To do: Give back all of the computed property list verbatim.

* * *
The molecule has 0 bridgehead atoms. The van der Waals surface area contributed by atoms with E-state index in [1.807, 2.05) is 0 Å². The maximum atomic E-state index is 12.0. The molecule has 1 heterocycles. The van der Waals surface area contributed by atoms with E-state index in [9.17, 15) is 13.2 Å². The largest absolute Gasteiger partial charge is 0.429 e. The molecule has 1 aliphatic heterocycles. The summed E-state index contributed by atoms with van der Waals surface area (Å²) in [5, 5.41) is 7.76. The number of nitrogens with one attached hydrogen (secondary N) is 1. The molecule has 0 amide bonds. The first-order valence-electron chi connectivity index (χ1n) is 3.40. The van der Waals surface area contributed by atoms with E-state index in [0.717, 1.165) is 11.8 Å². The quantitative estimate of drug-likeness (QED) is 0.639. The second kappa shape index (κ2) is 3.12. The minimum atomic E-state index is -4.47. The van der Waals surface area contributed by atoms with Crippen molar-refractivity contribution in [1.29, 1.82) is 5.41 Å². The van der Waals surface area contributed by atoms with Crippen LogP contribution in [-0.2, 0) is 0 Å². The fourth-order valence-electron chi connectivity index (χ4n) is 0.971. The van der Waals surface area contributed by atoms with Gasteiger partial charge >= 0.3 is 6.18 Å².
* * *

The molecule has 0 bridgehead atoms. The van der Waals surface area contributed by atoms with E-state index in [1.807, 2.05) is 0 Å². The maximum atomic E-state index is 12.0. The molecule has 1 heterocycles. The van der Waals surface area contributed by atoms with E-state index in [9.17, 15) is 13.2 Å². The largest absolute Gasteiger partial charge is 0.429 e. The molecule has 1 aliphatic heterocycles. The summed E-state index contributed by atoms with van der Waals surface area (Å²) in [5, 5.41) is 7.76. The number of nitrogens with one attached hydrogen (secondary N) is 1. The molecule has 0 amide bonds. The first-order valence-electron chi connectivity index (χ1n) is 3.40. The van der Waals surface area contributed by atoms with E-state index in [0.717, 1.165) is 11.8 Å². The quantitative estimate of drug-likeness (QED) is 0.639. The second kappa shape index (κ2) is 3.12. The minimum atomic E-state index is -4.47. The van der Waals surface area contributed by atoms with Crippen molar-refractivity contribution in [1.29, 1.82) is 5.41 Å². The van der Waals surface area contributed by atoms with Crippen LogP contribution in [-0.2, 0) is 0 Å². The fourth-order valence-electron chi connectivity index (χ4n) is 0.971. The van der Waals surface area contributed by atoms with Gasteiger partial charge >= 0.3 is 6.18 Å².